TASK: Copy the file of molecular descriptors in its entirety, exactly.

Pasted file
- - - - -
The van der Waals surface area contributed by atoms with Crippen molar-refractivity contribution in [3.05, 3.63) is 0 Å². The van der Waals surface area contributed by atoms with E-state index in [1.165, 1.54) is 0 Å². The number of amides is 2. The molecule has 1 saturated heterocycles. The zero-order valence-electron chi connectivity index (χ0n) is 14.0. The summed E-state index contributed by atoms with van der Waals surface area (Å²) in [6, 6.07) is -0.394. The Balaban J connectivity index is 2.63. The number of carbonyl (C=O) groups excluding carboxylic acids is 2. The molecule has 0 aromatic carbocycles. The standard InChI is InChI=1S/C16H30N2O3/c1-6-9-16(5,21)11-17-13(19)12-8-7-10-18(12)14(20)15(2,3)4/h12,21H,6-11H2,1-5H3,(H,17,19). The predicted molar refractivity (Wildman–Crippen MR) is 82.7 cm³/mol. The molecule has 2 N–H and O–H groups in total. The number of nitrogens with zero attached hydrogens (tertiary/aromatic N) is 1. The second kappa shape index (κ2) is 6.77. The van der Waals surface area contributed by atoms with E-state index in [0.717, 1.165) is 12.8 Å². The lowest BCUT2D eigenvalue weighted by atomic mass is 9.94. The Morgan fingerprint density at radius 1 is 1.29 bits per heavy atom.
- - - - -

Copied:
The van der Waals surface area contributed by atoms with Crippen molar-refractivity contribution in [3.05, 3.63) is 0 Å². The van der Waals surface area contributed by atoms with E-state index in [1.165, 1.54) is 0 Å². The number of amides is 2. The molecule has 1 saturated heterocycles. The zero-order valence-electron chi connectivity index (χ0n) is 14.0. The summed E-state index contributed by atoms with van der Waals surface area (Å²) in [6, 6.07) is -0.394. The Balaban J connectivity index is 2.63. The number of carbonyl (C=O) groups excluding carboxylic acids is 2. The molecule has 0 aromatic carbocycles. The standard InChI is InChI=1S/C16H30N2O3/c1-6-9-16(5,21)11-17-13(19)12-8-7-10-18(12)14(20)15(2,3)4/h12,21H,6-11H2,1-5H3,(H,17,19). The predicted molar refractivity (Wildman–Crippen MR) is 82.7 cm³/mol. The molecule has 2 N–H and O–H groups in total. The number of nitrogens with zero attached hydrogens (tertiary/aromatic N) is 1. The second kappa shape index (κ2) is 6.77. The van der Waals surface area contributed by atoms with E-state index in [0.717, 1.165) is 12.8 Å². The lowest BCUT2D eigenvalue weighted by atomic mass is 9.94. The Morgan fingerprint density at radius 1 is 1.29 bits per heavy atom.